The COVID-19 pandemic has given cyber criminals an advantage as remote work became more common in Australia. Now, Savvy’s online scams report has revealed that cybercrime has hit sky-high rates in the country, sparking major concerns for individuals and businesses.
The report showed that Australians lost over $72 million in scams during the first quarter of 2022 (Q1 2022), an increase of over $10 million in the first quarter of 2021 (Q1 2021).
According to Savvy, the dramatic rise in cybercrime during the first quarter of the year mainly targeted governments and the education and healthcare sectors. Meanwhile, some malicious actors focused on businesses, communication companies, software vendors, financial and legal service providers, and real estate companies.
Scamwatch, run by the Australian Competition and Consumer Commission (ACCC) and provides information to consumers and small businesses about recognising, avoiding, and reporting scams, said the top scam types by amount lost were investment scams ($48,845,514) and dating and romance ($8,101,643), followed by false billing ($3.5 million), online shopping scams ($1.8 million), and identity theft ($800,000).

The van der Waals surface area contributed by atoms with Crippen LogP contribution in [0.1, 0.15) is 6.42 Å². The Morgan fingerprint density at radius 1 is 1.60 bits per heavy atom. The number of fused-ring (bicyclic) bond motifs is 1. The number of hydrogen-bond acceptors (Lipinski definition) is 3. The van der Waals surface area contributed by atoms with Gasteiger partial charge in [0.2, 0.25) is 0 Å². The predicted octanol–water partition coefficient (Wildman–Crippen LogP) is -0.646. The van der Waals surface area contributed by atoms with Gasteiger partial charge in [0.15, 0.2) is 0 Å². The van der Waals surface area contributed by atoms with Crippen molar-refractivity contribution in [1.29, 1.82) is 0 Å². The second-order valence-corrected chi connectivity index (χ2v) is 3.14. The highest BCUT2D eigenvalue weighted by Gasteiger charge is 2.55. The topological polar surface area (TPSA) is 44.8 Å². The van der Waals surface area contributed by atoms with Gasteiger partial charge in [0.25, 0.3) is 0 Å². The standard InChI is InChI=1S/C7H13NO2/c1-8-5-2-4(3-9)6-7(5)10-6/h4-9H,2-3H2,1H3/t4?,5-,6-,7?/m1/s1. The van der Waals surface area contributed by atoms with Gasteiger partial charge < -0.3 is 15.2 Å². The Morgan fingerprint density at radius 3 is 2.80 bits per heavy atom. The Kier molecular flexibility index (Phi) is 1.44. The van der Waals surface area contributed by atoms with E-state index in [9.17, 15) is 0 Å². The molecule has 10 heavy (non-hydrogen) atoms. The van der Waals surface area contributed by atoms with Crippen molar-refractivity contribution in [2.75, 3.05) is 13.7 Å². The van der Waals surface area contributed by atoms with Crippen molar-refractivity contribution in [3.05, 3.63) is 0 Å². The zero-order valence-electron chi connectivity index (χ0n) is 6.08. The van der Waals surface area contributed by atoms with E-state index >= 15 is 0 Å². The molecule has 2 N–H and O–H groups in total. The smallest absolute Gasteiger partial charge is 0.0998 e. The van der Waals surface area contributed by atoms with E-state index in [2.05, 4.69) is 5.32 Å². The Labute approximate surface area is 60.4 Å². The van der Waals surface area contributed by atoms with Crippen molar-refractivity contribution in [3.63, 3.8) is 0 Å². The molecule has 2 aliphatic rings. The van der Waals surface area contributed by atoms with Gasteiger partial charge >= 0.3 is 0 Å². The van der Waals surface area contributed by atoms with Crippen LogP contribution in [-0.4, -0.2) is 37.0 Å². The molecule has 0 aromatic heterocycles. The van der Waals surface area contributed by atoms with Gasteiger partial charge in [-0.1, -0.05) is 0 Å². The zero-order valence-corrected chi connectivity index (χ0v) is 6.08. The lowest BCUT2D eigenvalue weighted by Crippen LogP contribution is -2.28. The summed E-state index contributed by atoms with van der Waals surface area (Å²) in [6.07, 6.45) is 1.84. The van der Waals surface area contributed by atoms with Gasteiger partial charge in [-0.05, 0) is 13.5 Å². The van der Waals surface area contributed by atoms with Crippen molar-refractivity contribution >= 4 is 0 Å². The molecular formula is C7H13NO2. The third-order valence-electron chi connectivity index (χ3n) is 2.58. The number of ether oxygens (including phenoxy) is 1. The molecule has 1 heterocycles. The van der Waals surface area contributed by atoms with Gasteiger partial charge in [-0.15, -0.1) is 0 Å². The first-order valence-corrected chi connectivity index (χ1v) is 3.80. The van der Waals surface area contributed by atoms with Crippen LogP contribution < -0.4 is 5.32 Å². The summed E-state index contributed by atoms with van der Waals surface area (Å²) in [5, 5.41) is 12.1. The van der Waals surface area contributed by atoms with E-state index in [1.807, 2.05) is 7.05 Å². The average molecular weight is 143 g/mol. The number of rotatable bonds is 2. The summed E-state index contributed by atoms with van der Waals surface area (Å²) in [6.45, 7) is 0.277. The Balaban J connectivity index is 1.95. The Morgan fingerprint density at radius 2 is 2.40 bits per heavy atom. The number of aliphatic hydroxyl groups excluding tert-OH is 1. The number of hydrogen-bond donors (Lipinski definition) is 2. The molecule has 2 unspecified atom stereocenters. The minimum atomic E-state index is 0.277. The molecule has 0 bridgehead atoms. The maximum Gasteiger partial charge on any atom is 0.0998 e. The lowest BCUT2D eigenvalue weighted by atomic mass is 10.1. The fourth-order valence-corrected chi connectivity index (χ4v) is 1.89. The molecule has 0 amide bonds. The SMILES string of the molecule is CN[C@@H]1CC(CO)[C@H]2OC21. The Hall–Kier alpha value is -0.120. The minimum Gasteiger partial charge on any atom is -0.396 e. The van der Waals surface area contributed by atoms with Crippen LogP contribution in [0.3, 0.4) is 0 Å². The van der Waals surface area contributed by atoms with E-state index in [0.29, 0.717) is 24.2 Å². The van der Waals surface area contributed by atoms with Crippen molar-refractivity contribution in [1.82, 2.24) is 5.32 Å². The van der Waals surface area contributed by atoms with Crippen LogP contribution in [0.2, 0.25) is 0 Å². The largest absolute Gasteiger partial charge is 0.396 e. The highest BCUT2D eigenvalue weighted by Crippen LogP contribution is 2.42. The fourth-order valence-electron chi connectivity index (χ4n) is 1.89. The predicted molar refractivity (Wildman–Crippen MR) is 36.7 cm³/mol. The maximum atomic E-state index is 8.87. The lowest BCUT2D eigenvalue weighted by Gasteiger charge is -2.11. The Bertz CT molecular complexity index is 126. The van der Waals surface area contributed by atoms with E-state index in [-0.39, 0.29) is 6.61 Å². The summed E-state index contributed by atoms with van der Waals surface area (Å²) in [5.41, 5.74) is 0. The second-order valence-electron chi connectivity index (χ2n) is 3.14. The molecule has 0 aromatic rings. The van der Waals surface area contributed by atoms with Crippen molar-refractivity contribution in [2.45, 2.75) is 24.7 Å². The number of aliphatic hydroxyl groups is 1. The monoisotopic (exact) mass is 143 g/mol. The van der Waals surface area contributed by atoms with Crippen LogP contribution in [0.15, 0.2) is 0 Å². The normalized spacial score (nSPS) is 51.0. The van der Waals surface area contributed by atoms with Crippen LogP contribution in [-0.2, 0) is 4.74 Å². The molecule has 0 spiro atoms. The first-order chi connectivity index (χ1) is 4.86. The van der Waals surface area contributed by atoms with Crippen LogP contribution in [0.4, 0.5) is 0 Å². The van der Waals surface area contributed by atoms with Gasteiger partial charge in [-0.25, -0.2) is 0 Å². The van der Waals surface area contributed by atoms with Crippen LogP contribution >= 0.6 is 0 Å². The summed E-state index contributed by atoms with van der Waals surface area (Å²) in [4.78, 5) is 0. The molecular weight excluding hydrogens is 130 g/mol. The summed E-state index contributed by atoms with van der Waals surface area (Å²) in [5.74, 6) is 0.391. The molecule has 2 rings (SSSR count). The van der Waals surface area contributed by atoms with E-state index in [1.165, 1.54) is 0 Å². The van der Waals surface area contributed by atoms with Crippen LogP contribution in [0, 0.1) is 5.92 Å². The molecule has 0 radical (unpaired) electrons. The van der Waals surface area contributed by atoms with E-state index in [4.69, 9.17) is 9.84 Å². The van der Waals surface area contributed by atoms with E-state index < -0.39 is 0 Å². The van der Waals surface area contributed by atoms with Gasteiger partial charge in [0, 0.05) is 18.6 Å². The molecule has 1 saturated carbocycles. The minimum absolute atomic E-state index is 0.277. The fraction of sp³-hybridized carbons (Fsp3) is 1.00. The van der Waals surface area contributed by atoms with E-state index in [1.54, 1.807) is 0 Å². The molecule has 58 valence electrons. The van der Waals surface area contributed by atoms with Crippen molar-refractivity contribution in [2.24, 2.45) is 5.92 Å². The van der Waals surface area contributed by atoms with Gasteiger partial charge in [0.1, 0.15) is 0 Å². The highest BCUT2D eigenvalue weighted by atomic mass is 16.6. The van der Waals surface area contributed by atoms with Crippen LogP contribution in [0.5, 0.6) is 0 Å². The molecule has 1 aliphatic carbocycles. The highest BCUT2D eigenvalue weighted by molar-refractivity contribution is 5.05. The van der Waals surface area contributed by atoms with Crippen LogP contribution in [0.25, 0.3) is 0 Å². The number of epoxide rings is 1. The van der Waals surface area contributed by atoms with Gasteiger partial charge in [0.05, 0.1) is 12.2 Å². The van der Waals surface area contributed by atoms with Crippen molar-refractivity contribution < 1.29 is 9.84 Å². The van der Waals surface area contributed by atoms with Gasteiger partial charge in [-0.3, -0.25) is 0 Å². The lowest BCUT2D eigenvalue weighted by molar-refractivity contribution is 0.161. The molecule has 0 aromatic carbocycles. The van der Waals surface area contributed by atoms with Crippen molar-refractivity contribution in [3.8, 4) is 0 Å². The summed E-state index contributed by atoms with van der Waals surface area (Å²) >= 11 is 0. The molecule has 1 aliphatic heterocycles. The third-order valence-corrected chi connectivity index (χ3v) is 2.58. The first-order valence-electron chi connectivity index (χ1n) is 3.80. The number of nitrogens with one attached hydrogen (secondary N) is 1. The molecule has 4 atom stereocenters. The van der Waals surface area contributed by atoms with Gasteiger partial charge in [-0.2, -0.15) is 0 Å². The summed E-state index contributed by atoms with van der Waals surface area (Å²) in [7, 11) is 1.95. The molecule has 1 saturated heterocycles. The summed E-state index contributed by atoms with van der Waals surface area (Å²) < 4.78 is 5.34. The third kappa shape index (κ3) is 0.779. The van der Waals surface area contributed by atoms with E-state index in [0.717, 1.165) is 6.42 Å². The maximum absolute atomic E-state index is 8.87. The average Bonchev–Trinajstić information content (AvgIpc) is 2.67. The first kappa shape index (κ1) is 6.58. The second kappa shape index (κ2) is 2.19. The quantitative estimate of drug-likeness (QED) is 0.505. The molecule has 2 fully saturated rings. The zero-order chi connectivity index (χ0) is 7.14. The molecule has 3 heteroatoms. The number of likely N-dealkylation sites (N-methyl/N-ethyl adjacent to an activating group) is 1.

Savvy emphasised that small and mid-size businesses (SMEs) are most at risk because they typically have less cybersecurity protection – with 3% of cyberattacks targeting SME businesses, according to a report from Australian cybersecurity firm Kaine Mathrick Tech.
Moreover, Savvy found that ransomware is still one of the top threats this year, with a ransomware attack occurring every 11 seconds.
“Phishing, hacking, remote access scams, and malware are ongoing concerns too – on and offsite, in the office and at home. Scamwatch data shows the main delivery methods for these attacks are smartphones and email,” Savvy’s report said. “Hackers and scammers are getting more ambitious and bolder in their attempts, targeting online activities to take advantage of people in all occupations and from all walks of life. It’s no longer only necessary to set security measures and forget about them. Preventative actions, multi-layered approaches, and regular assessments are key to staying ahead.”
Considering the latest figures, Savvy calls for people to prioritise cyber risk management in 2022.
“If 2021 has taught us anything, it’s that cybersecurity continues to be one of the biggest challenges of our era,” the report said. “With the everyday obstacles of COVID-19, cyber risk management has taken a backseat. 2022 will still see many people working remotely, making it a top priority for businesses and households to identify, understand, and manage security concerns.”
We all need to be aware and act on the security of not only our business but our personal data and information. Austbrokers Terrace have specialists to advise you on Cyber Insurance.
Source: Insurance Business Australia